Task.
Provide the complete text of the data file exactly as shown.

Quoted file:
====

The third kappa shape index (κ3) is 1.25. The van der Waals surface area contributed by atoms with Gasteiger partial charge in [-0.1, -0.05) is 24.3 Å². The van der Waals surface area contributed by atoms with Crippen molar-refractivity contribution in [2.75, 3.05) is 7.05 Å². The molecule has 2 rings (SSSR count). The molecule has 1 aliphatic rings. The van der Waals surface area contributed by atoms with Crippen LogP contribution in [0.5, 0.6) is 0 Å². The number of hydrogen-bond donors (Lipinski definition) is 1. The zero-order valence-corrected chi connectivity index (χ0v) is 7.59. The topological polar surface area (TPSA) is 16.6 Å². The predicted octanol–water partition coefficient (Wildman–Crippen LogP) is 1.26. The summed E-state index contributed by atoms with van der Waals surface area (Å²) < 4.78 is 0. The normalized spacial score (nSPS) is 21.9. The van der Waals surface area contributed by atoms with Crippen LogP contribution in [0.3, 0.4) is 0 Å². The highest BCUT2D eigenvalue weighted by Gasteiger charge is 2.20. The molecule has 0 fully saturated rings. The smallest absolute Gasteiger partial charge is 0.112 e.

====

The third kappa shape index (κ3) is 1.25. The van der Waals surface area contributed by atoms with Gasteiger partial charge in [-0.1, -0.05) is 24.3 Å². The van der Waals surface area contributed by atoms with Crippen molar-refractivity contribution in [2.75, 3.05) is 7.05 Å². The molecule has 2 rings (SSSR count). The molecule has 1 aliphatic rings. The van der Waals surface area contributed by atoms with Crippen LogP contribution in [0.5, 0.6) is 0 Å². The number of hydrogen-bond donors (Lipinski definition) is 1. The zero-order valence-corrected chi connectivity index (χ0v) is 7.59. The topological polar surface area (TPSA) is 16.6 Å². The predicted octanol–water partition coefficient (Wildman–Crippen LogP) is 1.26. The summed E-state index contributed by atoms with van der Waals surface area (Å²) < 4.78 is 0. The normalized spacial score (nSPS) is 21.9. The van der Waals surface area contributed by atoms with Crippen LogP contribution in [0.3, 0.4) is 0 Å². The highest BCUT2D eigenvalue weighted by Gasteiger charge is 2.20. The molecule has 0 fully saturated rings. The smallest absolute Gasteiger partial charge is 0.112 e.